Alaska State Legislature
House of Representatives
Representative Fran Ulmer
Honoring Elizabeth Wanamaker Peratrovich
May 1, 1992
Forty-seven years ago, Elizabeth Peratrovich championed the cause of civil rights in Alaska and silenced the voices of prejudice and discrimination.
It was February, 1945. The Territorial Senate met as a Committee of the Whole to discuss the equal rights issue and a bill prohibiting racial discrimination in Alaska.
The bill was assailed as a "lawyer's dream" which would create hard feelings between Natives and whites. Many senators stood in turn to speak against equal rights. Their arguments are, by now, familiar ones in this country.
They said the bill would aggravate the already hard feelings between Natives and whites.
They said the bill was unnecessary that Natives had made great progress in the 10 centuries since contact with white civilization.
They said the real answer was in the separation of the races.
Those are the ideas we have come to recognize in the last 20 years as the public face of private injustice. The opponents of racial equality have always refused to recognize the problem. Refused to recognize the injury done. Refused to recognize the jobs lost, the poverty incurred, the blows to self-esteem sustained every day by those who have done nothing to merit such injury.
Those voices of prejudice were reduced to a whisper, 47 years ago, by a woman who spoke from the heart.
According to the legislative custom of the time, an opportunity was offered to anyone present who wished to speak on the bill. Elizabeth Peratrovich was the final speaker on that day in 1945. After the long speeches and logical arguments were over, Elizabeth rose to tell the truth about prejudice.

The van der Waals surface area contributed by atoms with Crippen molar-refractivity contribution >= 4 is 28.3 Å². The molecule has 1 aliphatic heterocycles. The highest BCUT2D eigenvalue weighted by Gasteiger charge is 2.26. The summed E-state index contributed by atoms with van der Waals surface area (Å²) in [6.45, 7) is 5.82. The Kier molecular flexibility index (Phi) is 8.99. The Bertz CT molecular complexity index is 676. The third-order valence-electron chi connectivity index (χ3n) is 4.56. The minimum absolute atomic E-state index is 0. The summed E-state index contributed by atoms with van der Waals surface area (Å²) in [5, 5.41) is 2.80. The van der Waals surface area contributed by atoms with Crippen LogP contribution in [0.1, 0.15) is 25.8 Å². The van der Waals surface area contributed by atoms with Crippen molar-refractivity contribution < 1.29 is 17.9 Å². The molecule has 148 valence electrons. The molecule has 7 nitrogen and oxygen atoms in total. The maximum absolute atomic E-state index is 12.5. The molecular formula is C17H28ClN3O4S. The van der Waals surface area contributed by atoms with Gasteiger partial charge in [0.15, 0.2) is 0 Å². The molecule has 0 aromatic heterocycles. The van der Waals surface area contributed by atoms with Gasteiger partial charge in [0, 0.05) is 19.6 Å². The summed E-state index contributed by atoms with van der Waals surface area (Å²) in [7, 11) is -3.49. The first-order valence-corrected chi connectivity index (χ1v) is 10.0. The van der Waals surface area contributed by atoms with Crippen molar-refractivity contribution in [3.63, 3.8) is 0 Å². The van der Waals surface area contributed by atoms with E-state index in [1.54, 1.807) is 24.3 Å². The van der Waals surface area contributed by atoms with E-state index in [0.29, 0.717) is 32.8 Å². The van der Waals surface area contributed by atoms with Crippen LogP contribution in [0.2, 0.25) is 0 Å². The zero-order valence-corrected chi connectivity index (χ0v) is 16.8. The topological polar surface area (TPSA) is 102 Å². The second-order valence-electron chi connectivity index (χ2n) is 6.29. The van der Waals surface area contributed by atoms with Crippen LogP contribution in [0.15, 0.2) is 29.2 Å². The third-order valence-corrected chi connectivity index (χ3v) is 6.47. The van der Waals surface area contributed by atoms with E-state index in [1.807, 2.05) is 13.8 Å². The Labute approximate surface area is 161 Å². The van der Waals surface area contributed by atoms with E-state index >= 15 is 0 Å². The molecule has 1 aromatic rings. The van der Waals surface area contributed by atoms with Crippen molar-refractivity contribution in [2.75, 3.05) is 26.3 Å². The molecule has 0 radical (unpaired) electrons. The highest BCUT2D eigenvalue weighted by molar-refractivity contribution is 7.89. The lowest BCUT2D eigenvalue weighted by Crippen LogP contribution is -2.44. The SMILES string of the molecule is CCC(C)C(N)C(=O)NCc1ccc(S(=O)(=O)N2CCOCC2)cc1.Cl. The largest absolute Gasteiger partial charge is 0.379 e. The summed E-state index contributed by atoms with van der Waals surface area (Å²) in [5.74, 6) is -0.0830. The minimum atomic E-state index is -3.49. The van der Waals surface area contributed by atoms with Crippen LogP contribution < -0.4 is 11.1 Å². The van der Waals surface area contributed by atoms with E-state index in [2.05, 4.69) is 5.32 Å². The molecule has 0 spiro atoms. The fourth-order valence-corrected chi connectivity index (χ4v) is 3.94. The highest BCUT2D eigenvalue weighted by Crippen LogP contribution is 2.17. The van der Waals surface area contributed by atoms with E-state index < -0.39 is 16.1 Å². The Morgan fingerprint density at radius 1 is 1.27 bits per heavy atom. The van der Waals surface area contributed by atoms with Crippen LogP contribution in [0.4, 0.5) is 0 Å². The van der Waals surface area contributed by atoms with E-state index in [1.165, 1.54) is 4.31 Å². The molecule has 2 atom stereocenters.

"I would not have expected," she said "that I, who am barely out of savagery, would have to remind gentlemen with five thousand years of recorded civilization behind them of our Bill of Rights."
She talked about herself, her friends, her children, and the cruel treatment that consigned Alaska Natives to a second class existence.
She described to the Senate what it means to be unable to buy a house in a decent neighborhood because Natives aren't allowed to live there.
She described how children feel when they are refused entrance into movie theaters, or see signs in shop windows that read "No dogs or Natives allowed."
She closed her testimony with a biting condemnation of the "Super race" attitude responsible for such cruelty. Following her speech, there was a wild burst of applause from the Gallery, and the Senate proceeded to pass the Alaska Civil Rights Act by a vote of 115.
On that day in 1945, Elizabeth Peratrovich represented her people as the Grand President of the Alaska Native Sisterhood. She was a champion of Alaska Natives and of all people who suffered from discrimination.
In the 33 years since Alaska statehood, we have had too few women and minorities elected to office. But their presence has been felt, just as Elizabeth Peratrovich's presence was felt that day in 1945. In naming Gallery B for Elizabeth, we honor her today for her vision, her wisdom, and her courage in speaking out for what she believed to be right. She symbolizes the role the gallery plays in the legislature and the importance of public opinion in the legislative process. She reminds us that a single person, speaking from the heart, can affect the future of all Alaskans.
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